Tina Tchen.
Tina Tchen. (Photo: NASA/Aubrey Gemignani via Wikimedia Commons)

Tina Tchen worked in the White House during President Barack Obama’s entire administration, first as the director of the White House Office of Public Engagement, then as assistant to the president and chief of staff to first lady Michelle Obama. Her work for the Obamas developed from her decades of volunteer efforts on women’s and community issues. Her job before entering the White House was as a partner at Skadden, Arps, Slate, Meagher & Flom’s office in Chicago, where she spent 23 years as a commercial litigator. She talks about firms losing top female talent, how hard it was keeping her nose out of White House litigation, and if she’d ever go back to billable-hour life. The interview has been edited for clarity and brevity.

What have you been up to since leaving the White House? 

Tina Tchen: Sleep, travel. Actually I’ve been spending a lot of time working with an organization we created to continue some of the work from the White House Council on Women and Girls, The United State of Women. It involves providing a platform and megaphone for the whole range of women’s issues, and for the organizations working on women’s issues. The brand The United State of Women was housed outside the government so that if we needed to continue that work, which we do, clearly, it would be a vehicle for doing so.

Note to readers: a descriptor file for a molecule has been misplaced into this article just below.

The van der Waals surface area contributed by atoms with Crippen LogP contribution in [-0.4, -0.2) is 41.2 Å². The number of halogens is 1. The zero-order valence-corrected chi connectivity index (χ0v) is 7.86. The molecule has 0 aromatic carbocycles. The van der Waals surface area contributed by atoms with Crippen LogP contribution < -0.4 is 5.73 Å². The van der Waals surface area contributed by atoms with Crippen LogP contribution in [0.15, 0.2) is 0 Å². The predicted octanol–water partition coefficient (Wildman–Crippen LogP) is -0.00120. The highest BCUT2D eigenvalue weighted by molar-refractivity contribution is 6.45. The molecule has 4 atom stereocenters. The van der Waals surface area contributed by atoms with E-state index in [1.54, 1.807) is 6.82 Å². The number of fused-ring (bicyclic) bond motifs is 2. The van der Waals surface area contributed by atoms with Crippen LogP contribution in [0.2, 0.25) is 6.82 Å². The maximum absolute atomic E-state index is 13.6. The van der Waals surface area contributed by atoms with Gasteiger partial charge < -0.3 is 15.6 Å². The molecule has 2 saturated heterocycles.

Your position at the White House wasn’t a legal one. Was your legal training useful?

First Lady Michelle Obama waits backstage with Chief of Staff Tina Tchen, right, during the Partnership for a Healthier America Summit in Washington, D.C., Feb. 26, 2015.

Tchen: I thought about the president and the first lady as my clients. The kind of representational obligations and skills you would bring to your client who is in the middle of a bet-the-company case is what you needed to bring every day. And the kind of analytical skills lawyers develop, looking at a set of issues and figuring out the important issues from the less important ones, are critically important. Attention to detail became very, very important because no detail goes unmissed by the White House press corps, to their credit.

Was there any way that thinking like a lawyer wasn’t helpful?

Tchen: I’m not sure it’s as much being a lawyer as of the generation I am, but we had to learn to operate in a whole new media environment. We were the first presidency post-Twitter, and experienced the explosion in how people shifted in getting their news. That caused me to shift how we communicated in ways that, quite frankly, for a lawyer were pretty uncomfortable. Some of the things that are playing out right now — communicating by tweets or communicating through social media — is an enormously effective way of reaching folks, which I think we proved in the first lady’s office, but it’s not communicating in a carefully vetted way that lawyers would be normally used to. 

Is there something you think law firms need to be doing better to retain women?